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Studies of crystal fabrics and structures in glaciers

Citation

Rigsby, George P. (1953) Studies of crystal fabrics and structures in glaciers. Dissertation (Ph.D.), California Institute of Technology. http://resolver.caltech.edu/CaltechETD:etd-05122003-112509

Abstract

Optical orientation of approximately 5000 ice crystals was determined on the Emmons Glacier in 1950, the Malaspina Glacier in 1951, and the Saskatchewan Glacier in 1952, by means of a 6-inch universal stage mounted between crossed polaroid sheets. The crystals measured were 0.2-6 inches across, and from three to eighty were included in each 4 ? x 6-inch thin-section. The optic axes when plotted on a Schmidt equal-area projection, form consistent patterns which appear to be related to the foliation in the ice. The patterns usually feature strong maxima at the corners of diamond shaped quadrangles. Concentrations of axes as high as 26 per cent in 1 per cent of the area were recorded.

Two possible mechanisms for producing common orientation of the crystals in glacier ice seem plausible. One is ?instantaneous recrystallization? by means of which the atoms in a lattice become energized under stress and rearrange themselves into more comfortable positions. The second is the growth of crystals favorable to deformation on glide planes at the expense of those which are unfavorably oriented for gliding and consequently become strained and develop higher free energy.

From the study of fabric patterns in glaciers it seems likely that the two crystals are oriented in such a way as to allow gliding either on two glide planes other than the well-known basal plane, or on the basal glide plane with the pattern later being changed by recrystallization, possibly by an ordered response within the crystals to the relaxation of stresses. This might be compared to annealing behavior in metals.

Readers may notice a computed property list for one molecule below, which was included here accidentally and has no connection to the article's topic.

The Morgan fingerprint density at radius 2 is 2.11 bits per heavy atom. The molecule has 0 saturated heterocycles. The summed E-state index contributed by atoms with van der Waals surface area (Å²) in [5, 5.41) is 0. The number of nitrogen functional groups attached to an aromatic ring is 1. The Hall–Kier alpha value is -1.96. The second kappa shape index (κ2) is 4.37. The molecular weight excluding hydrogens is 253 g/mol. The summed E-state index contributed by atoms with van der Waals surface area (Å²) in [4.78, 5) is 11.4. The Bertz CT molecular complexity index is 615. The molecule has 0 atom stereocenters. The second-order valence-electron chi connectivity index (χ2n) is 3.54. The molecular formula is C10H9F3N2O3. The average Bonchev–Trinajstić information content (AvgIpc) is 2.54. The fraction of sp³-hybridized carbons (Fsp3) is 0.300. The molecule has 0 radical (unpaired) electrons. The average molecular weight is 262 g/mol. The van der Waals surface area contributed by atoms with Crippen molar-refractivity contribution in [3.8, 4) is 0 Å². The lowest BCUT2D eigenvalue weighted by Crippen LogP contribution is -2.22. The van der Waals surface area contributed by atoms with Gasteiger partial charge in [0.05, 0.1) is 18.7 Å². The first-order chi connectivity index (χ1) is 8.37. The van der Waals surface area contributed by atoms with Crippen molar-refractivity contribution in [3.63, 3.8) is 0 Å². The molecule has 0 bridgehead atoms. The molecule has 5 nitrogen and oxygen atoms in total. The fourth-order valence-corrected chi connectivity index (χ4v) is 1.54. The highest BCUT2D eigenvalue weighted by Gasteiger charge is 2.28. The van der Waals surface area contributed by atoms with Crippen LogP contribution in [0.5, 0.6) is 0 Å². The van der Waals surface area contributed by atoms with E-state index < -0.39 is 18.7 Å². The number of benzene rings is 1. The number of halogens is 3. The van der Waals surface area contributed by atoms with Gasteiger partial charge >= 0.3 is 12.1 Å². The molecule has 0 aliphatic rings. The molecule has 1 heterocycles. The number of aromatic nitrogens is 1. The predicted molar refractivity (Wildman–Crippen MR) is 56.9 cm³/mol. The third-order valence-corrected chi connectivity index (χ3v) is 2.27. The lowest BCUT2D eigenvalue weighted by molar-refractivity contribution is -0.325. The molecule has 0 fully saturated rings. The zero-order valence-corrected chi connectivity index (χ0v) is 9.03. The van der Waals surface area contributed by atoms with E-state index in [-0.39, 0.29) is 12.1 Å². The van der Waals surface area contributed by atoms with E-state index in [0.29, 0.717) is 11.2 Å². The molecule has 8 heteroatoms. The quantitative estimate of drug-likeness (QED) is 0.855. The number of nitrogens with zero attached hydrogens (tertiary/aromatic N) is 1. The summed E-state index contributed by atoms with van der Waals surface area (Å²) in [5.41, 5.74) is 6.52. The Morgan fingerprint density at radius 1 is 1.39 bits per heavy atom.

It is postulated that ?solid flow? occurs in ice by deformation on glide planes and continuous recrystallization with migration of grain boundaries as local stresses on each crystal slowly change. The preferred orientation of crystals is probably developed by growth of crystals favorably oriented for gliding at the expense of the others.

Item Type:Thesis (Dissertation (Ph.D.))
Degree Grantor:California Institute of Technology
Division:Geological and Planetary Sciences
Major Option:Geological and Planetary Sciences
Thesis Availability:Public (worldwide access)
Research Advisor(s):
  • Sharp, Robert P.
Thesis Committee:
  • Unknown, Unknown
Defense Date:1 January 1953
Record Number:CaltechETD:etd-05122003-112509
Persistent URL:http://resolver.caltech.edu/CaltechETD:etd-05122003-112509
Default Usage Policy:No commercial reproduction, distribution, display or performance rights in this work are provided.
ID Code:1735
Collection:CaltechTHESIS
Deposited By: Imported from ETD-db
Deposited On:13 May 2003
Last Modified:26 Dec 2012 02:41

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